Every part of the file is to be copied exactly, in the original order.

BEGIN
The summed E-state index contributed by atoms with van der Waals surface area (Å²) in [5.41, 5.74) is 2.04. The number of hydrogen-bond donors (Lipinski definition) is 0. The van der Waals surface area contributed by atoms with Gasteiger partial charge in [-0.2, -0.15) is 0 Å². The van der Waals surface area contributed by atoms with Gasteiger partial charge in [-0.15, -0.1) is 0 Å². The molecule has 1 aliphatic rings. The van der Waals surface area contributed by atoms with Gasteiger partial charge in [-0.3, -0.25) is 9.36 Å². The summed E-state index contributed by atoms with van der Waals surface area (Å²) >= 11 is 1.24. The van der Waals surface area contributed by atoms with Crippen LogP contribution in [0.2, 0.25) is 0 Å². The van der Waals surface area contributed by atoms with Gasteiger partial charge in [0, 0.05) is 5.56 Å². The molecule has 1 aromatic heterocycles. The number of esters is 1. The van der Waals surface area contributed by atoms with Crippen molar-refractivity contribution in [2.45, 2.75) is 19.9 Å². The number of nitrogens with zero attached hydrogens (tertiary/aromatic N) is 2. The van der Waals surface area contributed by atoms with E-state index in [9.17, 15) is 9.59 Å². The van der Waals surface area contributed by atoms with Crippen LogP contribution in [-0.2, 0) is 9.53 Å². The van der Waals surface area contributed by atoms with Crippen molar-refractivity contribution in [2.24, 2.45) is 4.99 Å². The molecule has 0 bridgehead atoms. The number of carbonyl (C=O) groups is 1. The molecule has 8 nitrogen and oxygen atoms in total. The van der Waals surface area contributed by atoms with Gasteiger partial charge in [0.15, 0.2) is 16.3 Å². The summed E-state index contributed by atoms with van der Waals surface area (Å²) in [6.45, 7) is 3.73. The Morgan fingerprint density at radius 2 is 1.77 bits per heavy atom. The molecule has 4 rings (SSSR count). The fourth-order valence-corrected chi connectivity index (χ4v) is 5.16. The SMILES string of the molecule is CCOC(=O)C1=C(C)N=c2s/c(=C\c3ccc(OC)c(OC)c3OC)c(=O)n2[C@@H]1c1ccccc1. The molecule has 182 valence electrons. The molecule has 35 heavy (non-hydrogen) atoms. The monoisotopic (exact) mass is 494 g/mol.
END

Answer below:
The summed E-state index contributed by atoms with van der Waals surface area (Å²) in [5.41, 5.74) is 2.04. The number of hydrogen-bond donors (Lipinski definition) is 0. The van der Waals surface area contributed by atoms with Gasteiger partial charge in [-0.2, -0.15) is 0 Å². The van der Waals surface area contributed by atoms with Gasteiger partial charge in [-0.15, -0.1) is 0 Å². The molecule has 1 aliphatic rings. The van der Waals surface area contributed by atoms with Gasteiger partial charge in [-0.3, -0.25) is 9.36 Å². The summed E-state index contributed by atoms with van der Waals surface area (Å²) >= 11 is 1.24. The van der Waals surface area contributed by atoms with Crippen LogP contribution in [0.2, 0.25) is 0 Å². The van der Waals surface area contributed by atoms with Gasteiger partial charge in [0, 0.05) is 5.56 Å². The molecule has 1 aromatic heterocycles. The number of esters is 1. The van der Waals surface area contributed by atoms with Crippen molar-refractivity contribution in [2.45, 2.75) is 19.9 Å². The number of nitrogens with zero attached hydrogens (tertiary/aromatic N) is 2. The van der Waals surface area contributed by atoms with E-state index in [9.17, 15) is 9.59 Å². The van der Waals surface area contributed by atoms with Crippen LogP contribution in [-0.2, 0) is 9.53 Å². The van der Waals surface area contributed by atoms with Crippen molar-refractivity contribution in [2.24, 2.45) is 4.99 Å². The molecule has 0 bridgehead atoms. The number of carbonyl (C=O) groups is 1. The molecule has 8 nitrogen and oxygen atoms in total. The van der Waals surface area contributed by atoms with Gasteiger partial charge in [0.15, 0.2) is 16.3 Å². The summed E-state index contributed by atoms with van der Waals surface area (Å²) in [6.45, 7) is 3.73. The Morgan fingerprint density at radius 2 is 1.77 bits per heavy atom. The molecule has 4 rings (SSSR count). The fourth-order valence-corrected chi connectivity index (χ4v) is 5.16. The SMILES string of the molecule is CCOC(=O)C1=C(C)N=c2s/c(=C\c3ccc(OC)c(OC)c3OC)c(=O)n2[C@@H]1c1ccccc1. The molecule has 182 valence electrons. The molecule has 35 heavy (non-hydrogen) atoms. The monoisotopic (exact) mass is 494 g/mol.